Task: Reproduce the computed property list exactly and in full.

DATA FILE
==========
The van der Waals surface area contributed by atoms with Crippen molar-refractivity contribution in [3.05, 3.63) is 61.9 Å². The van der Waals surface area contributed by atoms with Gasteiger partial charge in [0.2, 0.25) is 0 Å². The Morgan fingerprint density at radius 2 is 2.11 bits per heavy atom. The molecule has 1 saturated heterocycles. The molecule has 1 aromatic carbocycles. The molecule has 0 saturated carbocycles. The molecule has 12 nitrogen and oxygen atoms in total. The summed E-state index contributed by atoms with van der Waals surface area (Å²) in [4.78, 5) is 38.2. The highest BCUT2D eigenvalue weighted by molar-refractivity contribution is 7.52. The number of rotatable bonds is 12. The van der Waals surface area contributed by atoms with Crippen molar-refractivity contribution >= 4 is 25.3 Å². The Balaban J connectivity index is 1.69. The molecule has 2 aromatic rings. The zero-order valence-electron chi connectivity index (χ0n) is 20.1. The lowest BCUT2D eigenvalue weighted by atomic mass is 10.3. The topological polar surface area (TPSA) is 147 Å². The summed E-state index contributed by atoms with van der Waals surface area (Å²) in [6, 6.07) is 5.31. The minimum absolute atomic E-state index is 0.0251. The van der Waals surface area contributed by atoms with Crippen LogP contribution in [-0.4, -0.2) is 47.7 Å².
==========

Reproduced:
The van der Waals surface area contributed by atoms with Crippen molar-refractivity contribution in [3.05, 3.63) is 61.9 Å². The van der Waals surface area contributed by atoms with Gasteiger partial charge in [0.2, 0.25) is 0 Å². The Morgan fingerprint density at radius 2 is 2.11 bits per heavy atom. The molecule has 1 saturated heterocycles. The molecule has 1 aromatic carbocycles. The molecule has 0 saturated carbocycles. The molecule has 12 nitrogen and oxygen atoms in total. The summed E-state index contributed by atoms with van der Waals surface area (Å²) in [4.78, 5) is 38.2. The highest BCUT2D eigenvalue weighted by molar-refractivity contribution is 7.52. The number of rotatable bonds is 12. The van der Waals surface area contributed by atoms with Crippen molar-refractivity contribution >= 4 is 25.3 Å². The Balaban J connectivity index is 1.69. The molecule has 2 aromatic rings. The zero-order valence-electron chi connectivity index (χ0n) is 20.1. The lowest BCUT2D eigenvalue weighted by atomic mass is 10.3. The topological polar surface area (TPSA) is 147 Å². The summed E-state index contributed by atoms with van der Waals surface area (Å²) in [6, 6.07) is 5.31. The minimum absolute atomic E-state index is 0.0251. The van der Waals surface area contributed by atoms with Crippen LogP contribution in [-0.4, -0.2) is 47.7 Å².